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Moral Implications in Maximums and Minimums

One of the things I’ve noticed, in my spare time, is the moral implications of some of the maximums and minimums that exist in our world. They aren’t a particularly dense subject, but provide an interesting thought exercise. 

In our world, there are of course minimums and maximums to a wide range of subjects. The simplest example of this might be in sports standings. For example, in any given season of a sport, there is the highest-ranked team and the lowest-ranked team. There might be some ties here and there – for example, two teams are 12-0 or some such – but the idea still holds. If we expand this, we can see more “universal” applications of this rule. We can also expand this over space and time. For example, we can instead say that there is a highest-ranked team and lowest-ranked team across the entire history of the sport. A little more interesting! But if we do it across space, we can find the highest and lowest-ranked teams across the entire history of sports in general.

It’s notable that, as we increase in space and time, the terms of the definition become more and more abstract. Sports journalists debate for years what the best football team of all time is, let alone of any sport. Still, the nature of maximums and minimums point to the idea that some team of this kind must exist within the boundaries of nature.

That already implies a lot of fascinating stuff (for example, that all those journalists actually are fighting over something real). But one night in the shower I made an additional realization – you can apply moral arguments to maximum and minimums. That’s right, an old-school jacob-robinson.com recipe that you can apply right at home!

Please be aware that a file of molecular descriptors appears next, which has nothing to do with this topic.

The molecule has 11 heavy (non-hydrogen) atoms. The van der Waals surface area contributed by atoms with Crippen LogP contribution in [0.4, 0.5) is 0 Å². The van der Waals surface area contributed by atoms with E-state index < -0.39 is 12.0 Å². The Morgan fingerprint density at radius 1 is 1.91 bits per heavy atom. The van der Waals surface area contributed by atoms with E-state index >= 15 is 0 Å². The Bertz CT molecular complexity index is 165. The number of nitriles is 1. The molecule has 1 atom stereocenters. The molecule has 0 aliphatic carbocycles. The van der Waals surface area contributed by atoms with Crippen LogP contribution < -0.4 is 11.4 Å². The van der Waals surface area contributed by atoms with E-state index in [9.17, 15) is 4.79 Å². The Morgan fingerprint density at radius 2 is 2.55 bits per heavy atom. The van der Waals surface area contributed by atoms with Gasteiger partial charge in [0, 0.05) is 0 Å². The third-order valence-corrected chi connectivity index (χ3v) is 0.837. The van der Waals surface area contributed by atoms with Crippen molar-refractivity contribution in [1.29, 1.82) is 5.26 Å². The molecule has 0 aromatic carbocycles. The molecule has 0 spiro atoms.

Applying morality to this case works something like follows: think about the set of all people today, whenever you are reading this. Out of all 7 billion or so of us, someone is having the best day of the group, and someone is having the worst day. Someone might have had their wedding plus a 100,000 bonus while someone else might have lost their job and then died in a horrific accident. Here’s another example: the best-raised child and the worst-raised child, of a given generation. What would the most abused/neglected child even look like? What would their growth potential be? Would they even have potential, or would they die in childhood?

The more you start thinking of things, the more they begin to devolve into these weird sorts of moral arguments (which on this blog is always a good thing). It’s a way to not only build empathy, but also serves as a thought exercise to build out your own beliefs on morality and even statistics. Worth trying, at least once.

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